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The Ford Foundation has launched an experimental program to strengthen mathematics teaching in inner-city high schools. Five grants, totaling $379,000, will help establish "urban mathematics collaboratives" in Cleveland, Los Angeles, Minneapolis, Philadelphia, and San Francisco.

The grants, to be supplemented by $725,000 in local funds, will support educational programs for teachers, such as lectures on applied mathematics in business, intensive summer mini-courses on new technologies, and exchange programs with local colleges and universities.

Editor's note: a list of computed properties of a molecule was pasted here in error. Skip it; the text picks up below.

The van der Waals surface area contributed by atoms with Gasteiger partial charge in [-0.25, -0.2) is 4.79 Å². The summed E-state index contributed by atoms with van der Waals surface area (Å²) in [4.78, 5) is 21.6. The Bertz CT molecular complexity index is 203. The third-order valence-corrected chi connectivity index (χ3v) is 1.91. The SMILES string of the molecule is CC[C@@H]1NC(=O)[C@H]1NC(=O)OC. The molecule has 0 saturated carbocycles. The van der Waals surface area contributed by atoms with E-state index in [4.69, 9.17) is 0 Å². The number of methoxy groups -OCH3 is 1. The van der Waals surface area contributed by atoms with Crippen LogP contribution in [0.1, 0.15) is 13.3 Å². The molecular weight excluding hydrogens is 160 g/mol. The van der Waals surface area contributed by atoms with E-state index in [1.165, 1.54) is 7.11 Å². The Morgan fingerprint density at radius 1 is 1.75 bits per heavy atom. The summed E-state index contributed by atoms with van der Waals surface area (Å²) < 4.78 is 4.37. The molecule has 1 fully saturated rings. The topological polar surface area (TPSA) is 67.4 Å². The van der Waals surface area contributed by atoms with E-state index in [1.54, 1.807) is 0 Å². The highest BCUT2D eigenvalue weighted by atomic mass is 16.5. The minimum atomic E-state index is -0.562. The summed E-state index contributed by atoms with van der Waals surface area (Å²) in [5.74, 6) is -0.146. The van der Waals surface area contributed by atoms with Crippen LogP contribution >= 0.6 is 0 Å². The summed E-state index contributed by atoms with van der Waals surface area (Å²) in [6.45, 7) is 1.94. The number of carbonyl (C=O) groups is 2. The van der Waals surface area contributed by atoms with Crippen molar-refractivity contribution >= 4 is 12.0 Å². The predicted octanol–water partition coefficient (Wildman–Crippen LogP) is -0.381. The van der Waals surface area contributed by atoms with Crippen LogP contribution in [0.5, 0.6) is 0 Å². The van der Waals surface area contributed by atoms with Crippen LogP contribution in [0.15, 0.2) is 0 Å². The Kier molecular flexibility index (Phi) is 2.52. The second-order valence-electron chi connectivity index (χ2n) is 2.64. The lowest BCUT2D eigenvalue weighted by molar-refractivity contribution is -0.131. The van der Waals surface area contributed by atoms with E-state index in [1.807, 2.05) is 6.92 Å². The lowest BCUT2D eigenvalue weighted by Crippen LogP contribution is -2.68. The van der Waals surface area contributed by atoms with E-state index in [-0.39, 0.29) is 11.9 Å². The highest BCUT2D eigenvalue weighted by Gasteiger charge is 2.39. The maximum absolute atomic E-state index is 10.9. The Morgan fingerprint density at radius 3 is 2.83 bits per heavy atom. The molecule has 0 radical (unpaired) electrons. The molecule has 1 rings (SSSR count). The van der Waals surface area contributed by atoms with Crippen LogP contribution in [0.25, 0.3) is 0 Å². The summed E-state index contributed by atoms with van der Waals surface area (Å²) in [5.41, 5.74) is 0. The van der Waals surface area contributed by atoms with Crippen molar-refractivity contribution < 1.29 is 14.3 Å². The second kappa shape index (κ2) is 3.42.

"The collaboratives will give teachers added resources to learn about new ideas, to develop relationships with other mathematicians,3and to augment classroom activities," said Franklin Thomas, president of the foundation. "We believe that increasing teachers' colleagueship with other professionals will lead to enriched learning opportunities for students."

The new initiative is part of the Ford Foundation's expressed commitment to strengthen inner-city schools. Over the next five years, the foundation will provide some $2 million in support to the five collaboratives and a half dozen more currently under discussion with other cities.

Vol. 04, Issue 27

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